Man jailed for falsifying anti-malaria drug

From Fred Ezeh, Abuja

Federal High Court in Awka, Anambra state, has convicted one Ogbodo Friday, of falsifying an anti-malaria drug, Maldox, which is a combination of Sulfadoxine and Pyrimethamine, manufactured by a registered Nigerian Pharmaceutical Company.

The Court sentenced Ogbodo to seven years imprisonment without an option of fine for endangering lives of innocent consumers through circulation of fake drugs.

Ogbodo was arrested in his residence at 18, Abagana street, Fegge, Onitsha, Anambra State, by National Agency for Food and Drug Administration and Control (NAFDAC) who acted on intelligence, and was subsequently charged to court.

On 26th January 2022, he was arraigned at the Federal High Awka, Anambra State before Justice H.A. Nganjiwa on a two-count charge bordering on possession of fake Maldox (Sulfadoxine and Pyrimethamine) and packaging of Emzor paracetamol in a manner that is misleading.

After Ogbodo Friday pleaded guilty to the offence, the Prosecution reviewed the facts thereafter and the Court convicted the Defendant on the two-count charge and sentenced him to five years in prison on count one, and two years in prison on count two without an option of fine.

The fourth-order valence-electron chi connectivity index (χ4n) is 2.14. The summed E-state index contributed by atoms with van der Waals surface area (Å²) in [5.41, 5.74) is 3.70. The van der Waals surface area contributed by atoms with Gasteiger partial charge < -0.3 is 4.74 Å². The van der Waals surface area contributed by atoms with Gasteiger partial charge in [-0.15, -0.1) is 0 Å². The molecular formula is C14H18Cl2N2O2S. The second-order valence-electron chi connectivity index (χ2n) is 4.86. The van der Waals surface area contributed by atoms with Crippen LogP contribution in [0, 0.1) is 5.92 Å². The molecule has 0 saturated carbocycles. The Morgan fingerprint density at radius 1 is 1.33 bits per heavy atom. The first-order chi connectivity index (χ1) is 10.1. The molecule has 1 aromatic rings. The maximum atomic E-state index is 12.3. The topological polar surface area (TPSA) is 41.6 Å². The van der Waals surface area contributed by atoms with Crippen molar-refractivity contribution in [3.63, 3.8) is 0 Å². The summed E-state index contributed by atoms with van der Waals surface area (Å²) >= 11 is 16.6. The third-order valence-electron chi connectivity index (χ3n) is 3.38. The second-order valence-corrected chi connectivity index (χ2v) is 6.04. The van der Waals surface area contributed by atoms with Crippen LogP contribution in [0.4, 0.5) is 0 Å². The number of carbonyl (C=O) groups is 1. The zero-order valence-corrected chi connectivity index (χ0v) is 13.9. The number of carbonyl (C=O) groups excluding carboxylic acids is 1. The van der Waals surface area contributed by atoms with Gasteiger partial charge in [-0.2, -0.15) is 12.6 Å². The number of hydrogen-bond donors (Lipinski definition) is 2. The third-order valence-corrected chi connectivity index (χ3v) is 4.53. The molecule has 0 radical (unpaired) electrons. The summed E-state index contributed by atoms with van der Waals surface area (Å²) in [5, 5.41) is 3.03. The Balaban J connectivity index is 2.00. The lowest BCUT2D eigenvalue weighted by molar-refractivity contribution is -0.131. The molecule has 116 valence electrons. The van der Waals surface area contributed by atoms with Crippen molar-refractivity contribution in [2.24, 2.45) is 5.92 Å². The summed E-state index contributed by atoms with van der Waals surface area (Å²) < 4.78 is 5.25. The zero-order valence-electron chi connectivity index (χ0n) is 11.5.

Justice Nganjiwa, in his judgement condemned the action of the convict, noting with dismay that many people could have died from ingestion of the fake Maldox.

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He emphasized the need for the Court to send the right message to other merchants of death who are still in the dangerous line of business.

NAFDAC, in a statement by its Resident Media Consultant, Sayo Akintola, in Abuja on Wednesday, said the convict confessed that he had been in the business of adulterating and falsifying medicines for more than a year and has had huge returns.

Meanwhile, the Director General of NAFDAC, Prof. Mojisola Adeyeye, in her remarks commended the judiciary for rising to the occasion when it was needed.

She said that NAFDAC will not rest until all that are still in the dangerous business of falsifying medicines to make money at the expense of the lives of fellow Nigerians are brought to book or abandon the trade for clean jobs.

Prof. Adeyeye vowed that other similar cases in court would be pursued to a logical conclusion with a view to safeguarding the lives of the citizenry.

She, thus, admonished members of the public to always assist NAFDAC in its quest to rid the nation of fake drugs and other unwholesome food products by providing useful information that would lead to the arrest of those who perpetrate the criminal act of falsifying medicines to make money.